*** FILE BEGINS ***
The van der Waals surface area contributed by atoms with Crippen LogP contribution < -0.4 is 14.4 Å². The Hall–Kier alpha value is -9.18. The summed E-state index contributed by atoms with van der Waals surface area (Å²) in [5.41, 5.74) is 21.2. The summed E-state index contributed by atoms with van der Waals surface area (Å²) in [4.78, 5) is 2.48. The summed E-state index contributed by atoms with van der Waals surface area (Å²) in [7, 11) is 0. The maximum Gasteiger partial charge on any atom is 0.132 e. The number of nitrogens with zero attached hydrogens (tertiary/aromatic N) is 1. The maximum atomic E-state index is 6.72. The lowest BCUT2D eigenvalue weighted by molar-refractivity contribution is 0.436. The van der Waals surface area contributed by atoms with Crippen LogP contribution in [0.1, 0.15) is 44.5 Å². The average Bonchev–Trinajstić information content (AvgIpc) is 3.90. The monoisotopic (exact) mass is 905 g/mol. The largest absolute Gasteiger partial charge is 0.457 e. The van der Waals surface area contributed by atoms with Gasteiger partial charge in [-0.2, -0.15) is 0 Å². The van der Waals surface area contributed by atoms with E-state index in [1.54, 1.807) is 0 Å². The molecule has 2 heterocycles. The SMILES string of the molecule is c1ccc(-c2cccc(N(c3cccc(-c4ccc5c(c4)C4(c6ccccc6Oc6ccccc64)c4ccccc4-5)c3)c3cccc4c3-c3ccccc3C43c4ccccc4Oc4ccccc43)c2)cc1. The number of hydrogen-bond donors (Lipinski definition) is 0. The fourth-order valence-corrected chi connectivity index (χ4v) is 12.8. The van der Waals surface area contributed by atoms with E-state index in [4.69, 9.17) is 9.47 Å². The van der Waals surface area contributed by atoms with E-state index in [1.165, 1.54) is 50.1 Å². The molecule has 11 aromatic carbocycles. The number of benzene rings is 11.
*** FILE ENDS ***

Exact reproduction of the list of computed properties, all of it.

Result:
The van der Waals surface area contributed by atoms with Crippen LogP contribution < -0.4 is 14.4 Å². The Hall–Kier alpha value is -9.18. The summed E-state index contributed by atoms with van der Waals surface area (Å²) in [5.41, 5.74) is 21.2. The summed E-state index contributed by atoms with van der Waals surface area (Å²) in [4.78, 5) is 2.48. The summed E-state index contributed by atoms with van der Waals surface area (Å²) in [7, 11) is 0. The maximum Gasteiger partial charge on any atom is 0.132 e. The number of nitrogens with zero attached hydrogens (tertiary/aromatic N) is 1. The maximum atomic E-state index is 6.72. The lowest BCUT2D eigenvalue weighted by molar-refractivity contribution is 0.436. The van der Waals surface area contributed by atoms with Crippen LogP contribution in [0.1, 0.15) is 44.5 Å². The average Bonchev–Trinajstić information content (AvgIpc) is 3.90. The monoisotopic (exact) mass is 905 g/mol. The largest absolute Gasteiger partial charge is 0.457 e. The van der Waals surface area contributed by atoms with Gasteiger partial charge in [-0.2, -0.15) is 0 Å². The van der Waals surface area contributed by atoms with E-state index in [1.54, 1.807) is 0 Å². The molecule has 2 heterocycles. The SMILES string of the molecule is c1ccc(-c2cccc(N(c3cccc(-c4ccc5c(c4)C4(c6ccccc6Oc6ccccc64)c4ccccc4-5)c3)c3cccc4c3-c3ccccc3C43c4ccccc4Oc4ccccc43)c2)cc1. The number of hydrogen-bond donors (Lipinski definition) is 0. The fourth-order valence-corrected chi connectivity index (χ4v) is 12.8. The van der Waals surface area contributed by atoms with E-state index in [4.69, 9.17) is 9.47 Å². The van der Waals surface area contributed by atoms with E-state index in [1.165, 1.54) is 50.1 Å². The molecule has 11 aromatic carbocycles. The number of benzene rings is 11.